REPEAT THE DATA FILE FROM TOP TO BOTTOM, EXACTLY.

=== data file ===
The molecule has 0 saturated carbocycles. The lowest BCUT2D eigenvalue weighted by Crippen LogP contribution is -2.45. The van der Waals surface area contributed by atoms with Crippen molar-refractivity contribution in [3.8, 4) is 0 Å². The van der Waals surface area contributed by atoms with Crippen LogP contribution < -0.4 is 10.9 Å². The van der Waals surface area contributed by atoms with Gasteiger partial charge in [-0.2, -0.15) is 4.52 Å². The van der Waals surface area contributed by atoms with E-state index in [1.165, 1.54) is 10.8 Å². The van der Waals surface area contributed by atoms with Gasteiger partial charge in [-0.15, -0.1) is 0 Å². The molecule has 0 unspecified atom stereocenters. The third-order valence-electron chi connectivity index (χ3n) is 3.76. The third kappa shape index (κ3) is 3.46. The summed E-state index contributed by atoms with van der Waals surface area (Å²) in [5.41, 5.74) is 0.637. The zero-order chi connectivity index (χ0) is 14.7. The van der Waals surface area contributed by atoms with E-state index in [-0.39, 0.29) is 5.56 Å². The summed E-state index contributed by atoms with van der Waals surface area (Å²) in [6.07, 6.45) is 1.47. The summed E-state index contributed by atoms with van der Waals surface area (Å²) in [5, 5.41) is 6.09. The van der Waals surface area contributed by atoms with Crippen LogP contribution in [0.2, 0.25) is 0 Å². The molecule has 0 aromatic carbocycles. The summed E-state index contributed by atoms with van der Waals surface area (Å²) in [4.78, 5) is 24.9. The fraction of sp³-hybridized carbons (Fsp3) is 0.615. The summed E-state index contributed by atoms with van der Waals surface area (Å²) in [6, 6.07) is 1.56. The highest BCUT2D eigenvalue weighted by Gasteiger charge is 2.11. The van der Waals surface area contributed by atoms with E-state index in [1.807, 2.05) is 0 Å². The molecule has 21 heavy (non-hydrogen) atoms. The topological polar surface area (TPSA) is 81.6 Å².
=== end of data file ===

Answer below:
The molecule has 0 saturated carbocycles. The lowest BCUT2D eigenvalue weighted by Crippen LogP contribution is -2.45. The van der Waals surface area contributed by atoms with Crippen molar-refractivity contribution in [3.8, 4) is 0 Å². The van der Waals surface area contributed by atoms with Crippen LogP contribution < -0.4 is 10.9 Å². The van der Waals surface area contributed by atoms with Gasteiger partial charge in [-0.2, -0.15) is 4.52 Å². The van der Waals surface area contributed by atoms with E-state index in [1.165, 1.54) is 10.8 Å². The van der Waals surface area contributed by atoms with Gasteiger partial charge in [-0.15, -0.1) is 0 Å². The molecule has 0 unspecified atom stereocenters. The third-order valence-electron chi connectivity index (χ3n) is 3.76. The third kappa shape index (κ3) is 3.46. The summed E-state index contributed by atoms with van der Waals surface area (Å²) in [5.41, 5.74) is 0.637. The zero-order chi connectivity index (χ0) is 14.7. The van der Waals surface area contributed by atoms with E-state index in [-0.39, 0.29) is 5.56 Å². The summed E-state index contributed by atoms with van der Waals surface area (Å²) in [6.07, 6.45) is 1.47. The summed E-state index contributed by atoms with van der Waals surface area (Å²) in [5, 5.41) is 6.09. The van der Waals surface area contributed by atoms with Crippen LogP contribution in [0.2, 0.25) is 0 Å². The molecule has 0 aromatic carbocycles. The summed E-state index contributed by atoms with van der Waals surface area (Å²) in [4.78, 5) is 24.9. The fraction of sp³-hybridized carbons (Fsp3) is 0.615. The summed E-state index contributed by atoms with van der Waals surface area (Å²) in [6, 6.07) is 1.56. The highest BCUT2D eigenvalue weighted by Gasteiger charge is 2.11. The van der Waals surface area contributed by atoms with E-state index in [1.807, 2.05) is 0 Å². The molecule has 21 heavy (non-hydrogen) atoms. The topological polar surface area (TPSA) is 81.6 Å².